Review: Tim Van de Meutter aka Locked Groove's debut album is a product of its surroundings. A Belgian native, the Hotflush artist draws on his home country's rich electronic music heritage to create a unique soundtrack. Rave is represented by the uplifting break beats and time-stretched vocals of Nate Brown on "Pudding", on "Out of Orbit", he draws on the tripped out, hypnotic sound of New Beat and "Oscillate" is a sublime slice of Belgian trance. On other occasions, Van de Meutter takes inspiration from classic house - witness the Lil' Louis-style "Do Not Freak" - or deep techno jams such as "From Beyond", but in the main, this is truly a Belgian affair.
Review: Following an acclaimed EP series that saw Locked Groove exploring Belgium's musical heritage such as EBM, new beat, trance, rave and techno (all through a contemporary lens), this edition marks the final step towards his debut album Sunset Service - on Scuba's Hotflush label. It is said to be an amalgamation of a diverse and carefully studied musical history, so keep your eyes peeled. Features the euphoric cut "Out Of Orbit" with its classic rave motifs and "Wally's Groove World" - a tribute to the beloved Antwerp record store which explores sounds of the '90s Belgian underground.
Review: Three fine tracks here from Recondite that will delight those in search of some atmospheric yet muscular techno grooves. 'Silk' itself opens with hard-hitting 4/4s, but before too long it's the dubwise bassline that's taking centre stage, as the track develops into a dubbed-out, heads-down number aimed at 3am dancefloors. 'Channel' is even harder-hitting, indeed almost industrial-sounding, in the kick drum department but is otherwise quite a sparse, otherworldly affair that comes locked and loaded with ominous synths and atmospheric FX galore, before the more sprightly and funk-fuelled 'Pour' rounds out an excellent package from Hotflush.
Review: Preceding the release of his highly anticipated debut album, Locked Groove presents Do Not Freak: a two-track EP applying his own interpretations to the classic sounds of the Belgian underground that continue to influence his sound - namely new beat and rave. These tracks come in advance of his new album Sunset Service. Written over a one year period with a combination of analogue and digital equipment at his Berlin studio, it documents the synthesis of a carefully studied musical background into one coherent body of work. With its elevating piano progressions and glistening organ arpeggios over strict machine rhythms - you would think it is the second summer of love all over again on the title track. Fast forward a few years later, he delves into the darker effects of ecstasy on the UK hardcore influence with its fierce breaks and rolling bass on "Attack".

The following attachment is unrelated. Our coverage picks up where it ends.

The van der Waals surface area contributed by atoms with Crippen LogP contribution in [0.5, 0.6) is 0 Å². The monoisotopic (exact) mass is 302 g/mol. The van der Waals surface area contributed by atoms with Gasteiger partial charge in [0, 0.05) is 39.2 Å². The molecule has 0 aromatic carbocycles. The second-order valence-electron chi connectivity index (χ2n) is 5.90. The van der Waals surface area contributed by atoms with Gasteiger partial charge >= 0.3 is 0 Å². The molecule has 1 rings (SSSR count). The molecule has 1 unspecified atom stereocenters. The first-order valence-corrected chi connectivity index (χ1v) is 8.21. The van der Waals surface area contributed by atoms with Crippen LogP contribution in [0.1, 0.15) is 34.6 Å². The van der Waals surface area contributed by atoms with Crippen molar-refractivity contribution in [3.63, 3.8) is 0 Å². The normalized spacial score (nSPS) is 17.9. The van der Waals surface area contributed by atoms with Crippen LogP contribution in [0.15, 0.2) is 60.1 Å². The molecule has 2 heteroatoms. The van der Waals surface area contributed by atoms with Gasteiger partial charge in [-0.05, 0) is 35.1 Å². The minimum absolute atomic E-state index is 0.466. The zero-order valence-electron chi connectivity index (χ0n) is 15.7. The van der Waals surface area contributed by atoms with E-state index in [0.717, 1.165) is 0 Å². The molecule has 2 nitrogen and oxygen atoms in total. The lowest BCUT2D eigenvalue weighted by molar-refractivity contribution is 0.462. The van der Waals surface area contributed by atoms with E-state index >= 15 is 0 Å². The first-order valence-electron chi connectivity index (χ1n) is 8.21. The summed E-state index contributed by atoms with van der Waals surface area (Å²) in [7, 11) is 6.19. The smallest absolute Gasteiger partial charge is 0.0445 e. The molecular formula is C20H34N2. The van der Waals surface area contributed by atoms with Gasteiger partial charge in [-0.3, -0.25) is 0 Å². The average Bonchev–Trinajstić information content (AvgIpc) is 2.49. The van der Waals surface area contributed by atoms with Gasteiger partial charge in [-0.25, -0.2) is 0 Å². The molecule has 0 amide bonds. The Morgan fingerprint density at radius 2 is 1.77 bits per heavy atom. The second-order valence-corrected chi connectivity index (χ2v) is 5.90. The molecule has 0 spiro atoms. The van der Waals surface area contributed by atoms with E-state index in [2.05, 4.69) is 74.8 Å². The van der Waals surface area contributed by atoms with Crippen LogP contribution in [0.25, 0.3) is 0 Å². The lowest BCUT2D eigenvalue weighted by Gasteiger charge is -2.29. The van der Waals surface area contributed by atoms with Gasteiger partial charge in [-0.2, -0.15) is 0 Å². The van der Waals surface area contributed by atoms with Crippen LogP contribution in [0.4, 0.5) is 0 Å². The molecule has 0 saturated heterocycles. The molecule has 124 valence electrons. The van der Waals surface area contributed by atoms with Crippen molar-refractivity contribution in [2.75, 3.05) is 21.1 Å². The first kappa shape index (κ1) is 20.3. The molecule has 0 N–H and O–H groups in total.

Review: TML aka Peter Lansky returns to Hotflush with Tensor , his fourth release for the label. The grainy drums and gritty acid lines that dominate the title track would sound more at home on a label like Creme or one of the Clone platforms, so Scuba deserves credit for signing it. "Undo" is of a similarly raw disposition, but this time the US producer has upped the tempo and drops wild 303 spirals against a dark, stepping rhythm. "Export" sees Lansky return to the same approach as the title track, with rough acid unravelling over gut-busting subs. Retaining this deeply underground approach, the label has drafted in Alden Tyrell to deliver a rough electro-techno take on another TML track, "Cell ID".
Review: Reset Robot aka Dave Robertson is best known for his work on Adam Beyer's Truesoul imprint, and now makes his debut on Hotflush. "Slippery Jack" is a mesmerising tech house cut that revolves around a building electronic riff and a pumping groove, while on the title track, the UK producer opts for a different approach. Dramatic chords swirl in like storm clouds over a relentless, hammering rhythm, while the break down is bigger than a motorway tailback on Black Friday. By contrast, "Arp" is a deeper affair, led by layered chords and a buzzing groove. Meanwhile, Scuba's own take on the title track offers another perspective, with its steely drums cutting through Robertson's chords.